lassitude

noun
las·si·tude | \ ˈla-sə-ˌtüd , -ˌtyüd \

Definition of lassitude 

1 : a condition of weariness or debility : fatigue The patient complained of headache, nausea, and lassitude.

2 : a condition characterized by lack of interest, energy, or spirit : languor surrendered to an overpowering lassitude, an extreme desire to sit and dream —Alan Moorehead

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Choose the Right Synonym for lassitude

lethargy, languor, lassitude, stupor, torpor mean physical or mental inertness. lethargy implies such drowsiness or aversion to activity as is induced by disease, injury, or drugs. months of lethargy followed my accident languor suggests inertia induced by an enervating climate or illness or love. languor induced by a tropical vacation lassitude stresses listlessness or indifference resulting from fatigue or poor health. a depression marked by lassitude stupor implies a deadening of the mind and senses by shock, narcotics, or intoxicants. lapsed into an alcoholic stupor torpor implies a state of suspended animation as of hibernating animals but may suggest merely extreme sluggishness. a once alert mind now in a torpor

Sick and Tired: the Literal and Figurative Meanings of lassitude

Lassitude and weariness make an interesting pair. As with many nearly synonymous pairs of words in English, one is derived from Latin and the other from Old English. Even though they both mean “the condition of being tired,” they are used in different ways. Following a common pattern, the Latinate word tends to be used in technical, medical, and formal writing, and the Old English-derived word is used when referring to physical, emotional, and spiritual qualities.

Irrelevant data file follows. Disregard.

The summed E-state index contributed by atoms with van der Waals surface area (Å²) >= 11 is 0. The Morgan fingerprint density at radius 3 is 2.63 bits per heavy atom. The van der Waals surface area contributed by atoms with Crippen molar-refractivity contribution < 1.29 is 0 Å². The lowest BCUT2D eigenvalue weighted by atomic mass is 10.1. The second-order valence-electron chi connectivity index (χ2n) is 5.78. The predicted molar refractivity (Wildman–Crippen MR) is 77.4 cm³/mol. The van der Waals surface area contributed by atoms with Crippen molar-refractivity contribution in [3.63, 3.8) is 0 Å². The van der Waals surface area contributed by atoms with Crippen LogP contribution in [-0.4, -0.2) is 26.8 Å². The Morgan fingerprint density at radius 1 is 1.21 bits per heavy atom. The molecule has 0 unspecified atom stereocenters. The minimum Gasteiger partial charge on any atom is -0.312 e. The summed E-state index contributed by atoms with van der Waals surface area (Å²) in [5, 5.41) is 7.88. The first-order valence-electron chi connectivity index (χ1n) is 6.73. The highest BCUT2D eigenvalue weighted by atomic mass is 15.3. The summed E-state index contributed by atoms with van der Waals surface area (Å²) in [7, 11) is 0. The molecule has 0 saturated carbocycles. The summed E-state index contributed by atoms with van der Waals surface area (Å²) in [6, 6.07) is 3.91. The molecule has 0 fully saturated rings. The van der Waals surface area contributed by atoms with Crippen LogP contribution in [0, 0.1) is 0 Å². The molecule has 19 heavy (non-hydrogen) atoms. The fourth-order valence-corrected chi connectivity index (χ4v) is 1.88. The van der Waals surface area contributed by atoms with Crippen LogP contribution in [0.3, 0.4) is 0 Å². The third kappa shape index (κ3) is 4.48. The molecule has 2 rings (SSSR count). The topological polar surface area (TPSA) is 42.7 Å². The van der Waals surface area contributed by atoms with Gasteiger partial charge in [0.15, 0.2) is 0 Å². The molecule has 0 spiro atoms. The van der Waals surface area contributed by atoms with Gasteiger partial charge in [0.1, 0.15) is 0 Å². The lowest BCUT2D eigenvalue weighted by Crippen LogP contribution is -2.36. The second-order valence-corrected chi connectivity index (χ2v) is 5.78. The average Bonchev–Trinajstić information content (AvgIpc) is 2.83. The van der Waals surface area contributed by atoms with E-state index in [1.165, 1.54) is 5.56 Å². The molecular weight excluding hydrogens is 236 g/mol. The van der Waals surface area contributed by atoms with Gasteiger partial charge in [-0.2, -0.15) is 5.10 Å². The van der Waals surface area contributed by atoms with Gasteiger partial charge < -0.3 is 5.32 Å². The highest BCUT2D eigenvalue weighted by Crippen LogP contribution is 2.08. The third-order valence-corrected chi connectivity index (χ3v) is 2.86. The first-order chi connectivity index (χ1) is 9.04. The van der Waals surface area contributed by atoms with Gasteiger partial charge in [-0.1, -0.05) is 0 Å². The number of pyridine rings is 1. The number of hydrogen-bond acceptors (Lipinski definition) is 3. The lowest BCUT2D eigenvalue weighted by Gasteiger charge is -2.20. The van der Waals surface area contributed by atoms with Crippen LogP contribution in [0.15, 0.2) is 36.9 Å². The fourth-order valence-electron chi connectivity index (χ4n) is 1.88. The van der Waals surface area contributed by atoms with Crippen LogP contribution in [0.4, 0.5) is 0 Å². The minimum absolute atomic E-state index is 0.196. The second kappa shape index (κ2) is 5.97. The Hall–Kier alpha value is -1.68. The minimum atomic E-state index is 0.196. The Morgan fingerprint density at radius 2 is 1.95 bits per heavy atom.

Lassitude comes from the Latin word lassus, meaning “weary.” Our English spelling comes from the French word that developed directly from Latin, borrowed in the 15th century. In French, the word las (masculine) or lasse (feminine) means “weary” or “tired,” and the idiom être las de means “to be sick and tired of.” This led to another English word with the same root: alas, a word that expresses sadness or disappointment, but conveys some measure of fatigue and resignation as well.

Though it sometimes is just a fancy word for fatigue in medical contexts, lassitude is also used in ways that are metaphorical and closer in meaning to “negligence”:

Congress was being choked by pettiness and lassitude.

The case was delayed because of sheer lassitude.

The failure was the result of moral lassitude.

Examples of lassitude in a Sentence

Symptoms of the disease include paleness and lassitude. our lassitude was such that we couldn't even be bothered to get more soda from the fridge

Recent Examples on the Web